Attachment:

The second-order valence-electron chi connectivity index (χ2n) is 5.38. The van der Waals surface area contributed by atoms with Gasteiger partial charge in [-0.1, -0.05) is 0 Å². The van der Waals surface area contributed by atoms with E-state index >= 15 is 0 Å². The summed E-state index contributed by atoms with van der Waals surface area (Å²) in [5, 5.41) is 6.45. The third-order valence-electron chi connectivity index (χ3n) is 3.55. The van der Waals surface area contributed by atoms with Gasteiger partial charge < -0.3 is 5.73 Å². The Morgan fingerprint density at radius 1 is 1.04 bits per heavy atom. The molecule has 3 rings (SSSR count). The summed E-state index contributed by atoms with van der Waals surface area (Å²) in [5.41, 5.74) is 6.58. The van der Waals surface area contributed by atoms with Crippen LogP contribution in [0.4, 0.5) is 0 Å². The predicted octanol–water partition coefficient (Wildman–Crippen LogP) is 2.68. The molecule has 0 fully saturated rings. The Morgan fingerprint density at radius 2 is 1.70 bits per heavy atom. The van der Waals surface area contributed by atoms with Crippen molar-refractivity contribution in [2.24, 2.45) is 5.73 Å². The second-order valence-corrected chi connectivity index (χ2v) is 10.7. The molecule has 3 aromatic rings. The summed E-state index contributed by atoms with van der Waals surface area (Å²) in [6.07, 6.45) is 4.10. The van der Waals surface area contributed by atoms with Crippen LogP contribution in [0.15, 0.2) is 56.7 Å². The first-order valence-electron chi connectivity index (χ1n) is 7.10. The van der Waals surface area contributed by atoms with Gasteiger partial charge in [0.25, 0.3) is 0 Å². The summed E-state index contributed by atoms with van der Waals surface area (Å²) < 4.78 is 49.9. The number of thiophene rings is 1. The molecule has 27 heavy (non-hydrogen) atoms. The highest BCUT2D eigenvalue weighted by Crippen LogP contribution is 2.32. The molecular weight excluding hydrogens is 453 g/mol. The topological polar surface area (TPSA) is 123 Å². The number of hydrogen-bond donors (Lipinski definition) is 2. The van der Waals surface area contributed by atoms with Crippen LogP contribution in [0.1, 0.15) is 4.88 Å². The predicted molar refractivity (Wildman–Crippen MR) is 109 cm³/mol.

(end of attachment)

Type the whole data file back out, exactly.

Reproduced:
The second-order valence-electron chi connectivity index (χ2n) is 5.38. The van der Waals surface area contributed by atoms with Gasteiger partial charge in [-0.1, -0.05) is 0 Å². The van der Waals surface area contributed by atoms with E-state index >= 15 is 0 Å². The summed E-state index contributed by atoms with van der Waals surface area (Å²) in [5, 5.41) is 6.45. The third-order valence-electron chi connectivity index (χ3n) is 3.55. The van der Waals surface area contributed by atoms with Gasteiger partial charge < -0.3 is 5.73 Å². The Morgan fingerprint density at radius 1 is 1.04 bits per heavy atom. The molecule has 3 rings (SSSR count). The summed E-state index contributed by atoms with van der Waals surface area (Å²) in [5.41, 5.74) is 6.58. The van der Waals surface area contributed by atoms with Crippen LogP contribution in [0.4, 0.5) is 0 Å². The predicted octanol–water partition coefficient (Wildman–Crippen LogP) is 2.68. The molecule has 0 fully saturated rings. The Morgan fingerprint density at radius 2 is 1.70 bits per heavy atom. The van der Waals surface area contributed by atoms with Crippen molar-refractivity contribution in [2.24, 2.45) is 5.73 Å². The second-order valence-corrected chi connectivity index (χ2v) is 10.7. The molecule has 3 aromatic rings. The summed E-state index contributed by atoms with van der Waals surface area (Å²) in [6.07, 6.45) is 4.10. The van der Waals surface area contributed by atoms with Crippen LogP contribution in [0.15, 0.2) is 56.7 Å². The first-order valence-electron chi connectivity index (χ1n) is 7.10. The van der Waals surface area contributed by atoms with Gasteiger partial charge in [0.25, 0.3) is 0 Å². The summed E-state index contributed by atoms with van der Waals surface area (Å²) < 4.78 is 49.9. The number of thiophene rings is 1. The molecule has 27 heavy (non-hydrogen) atoms. The highest BCUT2D eigenvalue weighted by Crippen LogP contribution is 2.32. The molecular weight excluding hydrogens is 453 g/mol. The topological polar surface area (TPSA) is 123 Å². The number of hydrogen-bond donors (Lipinski definition) is 2. The van der Waals surface area contributed by atoms with Crippen LogP contribution in [0.1, 0.15) is 4.88 Å². The predicted molar refractivity (Wildman–Crippen MR) is 109 cm³/mol.